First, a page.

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Ee-dee-AK-ar-an 635-541 Ma



The Place Where Life First Got Big

Pursuing a UNESCO World Heritage on the Southern Avalon


What’s It All About?
As a resident of Portugal Cove South, Biscay Bay, Trepassey, St. Shotts...or as a Newfoundlander and
Labradorian anywhere around the world….The Mistaken Point World Heritage Public Advisory Committee (PAC) is seeking your support for Mistaken Point becoming a UNESCO World Heritage Site.

What can I do?
You can learn as much as you can about Mistaken Point fossil beds and about the World Heritage application process… attend any workshops or meetings that are being held...go on a guided hike to Mistaken Point with a Reserve Interpreter this summer…get your family, friends and neighbors involved...and above all, ask LOTS of questions!

What is UNESCO?
The UNITED NATIONS EDUCATIONAL, SCIENTIFIC and CULTURAL ORGANIZATION (UNESCO) seeks to encourage the identification, protection and preservation of cultural and natural heritage around the world considered to be of outstanding value to humanity. (UNESCO. Org) This is embodied in an international treaty adopted by UNESCO in 1972, called the Convention Concerning the Protection of the World Cultural and Natural Heritage.

What is World Heritage?
Heritage is our legacy from the past, what we live with today, and what we pass on to future generations. Our cultural and natural heritage are both irreplaceable sources of life and inspiration. Places as unique and diverse as the wilds of East Africa’s Serengeti, the Pyramids of Egypt, the Great Barrier Reef in Australia and the Baroque cathedrals of Latin America make up our world’s heritage. (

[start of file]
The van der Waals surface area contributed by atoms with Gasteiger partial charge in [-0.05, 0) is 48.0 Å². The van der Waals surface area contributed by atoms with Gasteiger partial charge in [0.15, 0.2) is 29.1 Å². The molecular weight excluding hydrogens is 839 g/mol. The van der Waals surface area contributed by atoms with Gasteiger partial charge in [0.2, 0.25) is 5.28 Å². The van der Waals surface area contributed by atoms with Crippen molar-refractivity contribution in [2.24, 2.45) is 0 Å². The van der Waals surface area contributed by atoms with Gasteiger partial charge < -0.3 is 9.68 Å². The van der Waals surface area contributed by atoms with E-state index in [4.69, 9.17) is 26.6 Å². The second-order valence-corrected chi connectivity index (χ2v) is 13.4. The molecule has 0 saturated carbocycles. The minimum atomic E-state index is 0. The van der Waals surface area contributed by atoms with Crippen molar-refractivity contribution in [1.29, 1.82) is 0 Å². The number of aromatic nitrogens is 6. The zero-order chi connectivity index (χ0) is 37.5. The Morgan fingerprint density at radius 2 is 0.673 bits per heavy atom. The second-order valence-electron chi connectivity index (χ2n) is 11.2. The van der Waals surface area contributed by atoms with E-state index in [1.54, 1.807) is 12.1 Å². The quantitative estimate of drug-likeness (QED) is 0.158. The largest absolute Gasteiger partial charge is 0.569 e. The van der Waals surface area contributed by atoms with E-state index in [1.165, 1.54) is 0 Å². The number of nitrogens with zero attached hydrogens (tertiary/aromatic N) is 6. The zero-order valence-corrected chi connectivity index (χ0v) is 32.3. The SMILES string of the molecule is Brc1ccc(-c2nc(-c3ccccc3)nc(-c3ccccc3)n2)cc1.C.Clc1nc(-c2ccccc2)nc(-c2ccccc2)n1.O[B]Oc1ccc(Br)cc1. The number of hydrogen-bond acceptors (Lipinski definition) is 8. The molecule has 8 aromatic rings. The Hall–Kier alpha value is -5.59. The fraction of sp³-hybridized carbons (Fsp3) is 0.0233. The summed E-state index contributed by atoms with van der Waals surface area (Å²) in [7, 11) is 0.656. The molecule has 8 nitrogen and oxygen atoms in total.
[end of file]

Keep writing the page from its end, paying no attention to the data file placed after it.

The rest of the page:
With your involvement and support, we hope to add Mistaken Point to the World Heritage List which contains only 13 ‘primary’ fossil sites!
The World Heritage List presently includes 962 properties forming part of the cultural and natural heritage which the World Heritage Committee considers as having outstanding universal value.

Can you name these UNESCO World Heritage Sites?
© Jan Fritz © Silvan Rehfeld © Evergreen © Evergreen © Jean-Jacques Gelbart

Answer Key Page 4

© GoWesternNewfoundland

© Jamie Davies

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© Nutshell


Why Mistaken Point? Why Now?
Many years before the forefathers of the Southern Avalon